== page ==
dominant presence of Trump in the news, stemmed from the fact that his persona
and controversies were suited to journalists’ story needs. Trump delivered
material that was not expected, and so journalists covered his speeches with
more intensity than perhaps any presidential nominee beforehand. In
particular, traditional mass media gave the ‘oxygen of publicity’ – to borrow
the phrase Margaret Thatcher used to talk about British terrorism coverage– to
the early Trump campaign. Although the coverage was often critical of the
candidate, particularly for his statements about immigration, it arguably had
the effect of consolidating the Trump political brand Journalists
would be quick to point out that this coverage of Trump was generally aimed at
highlighting how people found his statements outrageous or upsetting. In this
sense, they were fulfilling the role of journalists as those who patrol the
boundaries of culture, signalling that public officials should not make false
or denigrating comments about social groups. But while this might have been the
message intended, the message received by much of America was that Trump was a
political force. This amplified his brand in a crowded primary in a far more
powerful way than a carefully constructed policy message or paid advertising.
When one observes the news coverage emphasis on scandals and threats – such as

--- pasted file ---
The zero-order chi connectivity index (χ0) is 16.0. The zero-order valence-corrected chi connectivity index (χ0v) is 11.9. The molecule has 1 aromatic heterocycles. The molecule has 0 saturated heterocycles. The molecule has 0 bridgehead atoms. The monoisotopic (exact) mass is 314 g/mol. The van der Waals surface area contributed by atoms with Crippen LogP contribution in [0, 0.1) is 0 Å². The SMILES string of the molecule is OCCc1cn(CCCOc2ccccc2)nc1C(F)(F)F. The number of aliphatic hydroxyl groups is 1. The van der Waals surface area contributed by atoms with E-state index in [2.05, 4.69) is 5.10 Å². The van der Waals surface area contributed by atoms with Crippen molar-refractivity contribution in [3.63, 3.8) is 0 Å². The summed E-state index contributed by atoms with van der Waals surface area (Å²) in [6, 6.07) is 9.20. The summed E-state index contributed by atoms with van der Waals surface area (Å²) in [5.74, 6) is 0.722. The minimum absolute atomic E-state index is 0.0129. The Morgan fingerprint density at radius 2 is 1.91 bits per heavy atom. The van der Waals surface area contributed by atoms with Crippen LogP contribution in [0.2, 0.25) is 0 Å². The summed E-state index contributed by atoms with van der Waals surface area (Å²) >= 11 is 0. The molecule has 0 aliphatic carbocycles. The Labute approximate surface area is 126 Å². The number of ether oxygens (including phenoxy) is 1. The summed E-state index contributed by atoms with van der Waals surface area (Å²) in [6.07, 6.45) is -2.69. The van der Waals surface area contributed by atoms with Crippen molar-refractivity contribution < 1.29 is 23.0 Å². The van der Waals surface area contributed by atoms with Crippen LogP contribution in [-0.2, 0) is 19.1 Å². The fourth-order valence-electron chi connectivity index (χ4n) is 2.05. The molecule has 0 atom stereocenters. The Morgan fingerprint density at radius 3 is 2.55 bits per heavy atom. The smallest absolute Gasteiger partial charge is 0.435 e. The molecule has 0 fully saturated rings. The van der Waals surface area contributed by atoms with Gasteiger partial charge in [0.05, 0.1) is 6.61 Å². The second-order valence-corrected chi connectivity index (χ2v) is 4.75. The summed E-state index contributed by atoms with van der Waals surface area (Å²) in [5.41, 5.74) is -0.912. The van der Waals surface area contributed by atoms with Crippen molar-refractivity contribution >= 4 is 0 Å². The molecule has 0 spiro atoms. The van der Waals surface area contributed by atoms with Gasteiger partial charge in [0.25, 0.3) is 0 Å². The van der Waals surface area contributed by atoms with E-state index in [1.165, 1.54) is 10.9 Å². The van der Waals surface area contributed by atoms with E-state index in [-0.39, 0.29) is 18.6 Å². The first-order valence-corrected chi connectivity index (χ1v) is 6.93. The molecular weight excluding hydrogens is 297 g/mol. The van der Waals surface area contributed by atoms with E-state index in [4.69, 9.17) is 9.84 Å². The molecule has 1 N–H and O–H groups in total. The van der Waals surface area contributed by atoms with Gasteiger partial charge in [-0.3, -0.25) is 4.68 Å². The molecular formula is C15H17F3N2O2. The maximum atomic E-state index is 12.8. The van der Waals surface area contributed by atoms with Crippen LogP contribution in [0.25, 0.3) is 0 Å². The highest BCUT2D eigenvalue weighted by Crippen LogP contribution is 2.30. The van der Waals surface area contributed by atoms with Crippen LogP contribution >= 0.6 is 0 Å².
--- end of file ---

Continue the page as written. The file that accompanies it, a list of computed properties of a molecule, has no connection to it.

Trump’s caginess about accepting the results – it suggests that Trump continued
to direct the narrative.
A further reason, as to why some argue the media failed the
American public, is to do with not just the neutral principles but the bias of
some media outlets. To clarify, the real bias of the press is not that it’s
liberal, but to do with the preference for negative coverage. Scholar Michael
Robinson noted, the news media appeared to work by this motto, “If you don’t
have anything bad to say about someone, don’t say anything at all.”3
A New York Times columnist claimed that “the internet is distorting our
collective grasp on the truth.”4There
is accuracy in this claim, and not only this, but the mainstream press emphasises
on what is wrong with politics, without telling us what is right.
Traditional media needs to be prepared to change their
policies on coverage of scandals. Although, scandalous coverage may generate
high viewership in a short amount, the quality of credible reporting fails,
when there is a focus on scandals rather than factual information’s. For
example, the Daily mail reported that First Lady Melania Trump worked as an
escort. These claims could have damaged the First lady’s image to the public
during and after the election. However, the Daily mail were forced to pay
damages of up to three million dollars, stating there was no credible evidence to
support their published claim (Osbourne, 2017). When creating scandalous claims
become more important that facts, traditional news sources loses credibility
and lose trust from citizens.
to Dr. Dona-Gene Mitchell, the timing at which scandal is uncovered can make a
large difference as to how each candidate is viewed by voters (Mitchell 2014,
697). There are a number of general trends that are associated with this. A
candidate would most likely prefer to have a controversial story broken early
in the campaign, allowing an ample amount of time for the story to break down
and no longer exists in the voters’ minds (Mitchell 2014, 697-698). That said,
continuous coverage of scandalous activity can cause “scandal fatigue”, in
which voters become numb to the constant media questioning of a candidates’
values or actions (Thompson 2000, 117). More research is needed to
quantify scandalous coverage between Clinton and Trump since the results of the